In this story from June 1964, Oscar-winning actress Jane Wyman recalls the priest who helped her overcome shyness and focus on God and other people.
How annoyed I get today when I hear someone teased for being shy! “Come on!” they shout, dragging him into a crowded room. “Don’t be shy!” As though not being shy were a matter of will power. Or, “You’re just shy!” as though that were the most minor of problems.
Shyness is not a small problem: it can cripple the whole personality. It crippled mine, for many years.
As a child my only solution to the problem of shyness was to hide, to make myself as small and insignificant as possible. All through grade school I was a well-mannered little shadow who never spoke above a whisper. In ballet class I haunted the corners of the room, hoping the dancing master would not see me.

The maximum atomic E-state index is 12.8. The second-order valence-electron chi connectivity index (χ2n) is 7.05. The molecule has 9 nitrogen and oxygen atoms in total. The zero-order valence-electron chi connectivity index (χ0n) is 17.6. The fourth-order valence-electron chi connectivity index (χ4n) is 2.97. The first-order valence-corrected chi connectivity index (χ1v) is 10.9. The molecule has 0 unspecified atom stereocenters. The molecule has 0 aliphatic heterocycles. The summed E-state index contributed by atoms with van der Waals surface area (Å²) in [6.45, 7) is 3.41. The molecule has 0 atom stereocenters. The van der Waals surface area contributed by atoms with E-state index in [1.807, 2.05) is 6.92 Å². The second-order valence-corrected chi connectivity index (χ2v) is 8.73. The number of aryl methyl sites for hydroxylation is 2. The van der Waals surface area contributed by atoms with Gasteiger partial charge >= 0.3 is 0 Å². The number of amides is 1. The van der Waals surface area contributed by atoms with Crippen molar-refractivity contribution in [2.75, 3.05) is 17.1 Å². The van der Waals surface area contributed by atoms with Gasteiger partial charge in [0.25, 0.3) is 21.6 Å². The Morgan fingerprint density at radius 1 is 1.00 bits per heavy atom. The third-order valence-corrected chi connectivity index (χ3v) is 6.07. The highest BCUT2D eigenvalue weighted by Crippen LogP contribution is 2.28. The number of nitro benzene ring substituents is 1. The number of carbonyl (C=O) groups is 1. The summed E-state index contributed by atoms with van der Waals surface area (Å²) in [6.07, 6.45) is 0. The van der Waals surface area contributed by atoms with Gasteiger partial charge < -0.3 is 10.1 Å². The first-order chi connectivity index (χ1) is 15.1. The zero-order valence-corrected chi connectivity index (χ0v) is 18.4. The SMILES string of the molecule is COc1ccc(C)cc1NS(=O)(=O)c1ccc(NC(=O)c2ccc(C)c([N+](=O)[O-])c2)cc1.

The very thought of performing in front of someone made me wilt with fear, quite literally.
The saddest part of it was that I idolized Dad Prinz, the dancing master. He was the most understanding man I had ever met and I longed to tell him so. I never did.
Then my parents left St. Joseph, Missouri, and moved to Los Angeles. And now a new and more threatening dimension had been added to life outside the big city high school walls. Dating. It seemed to me that on some prearranged signal, every boy and girl in school paired off.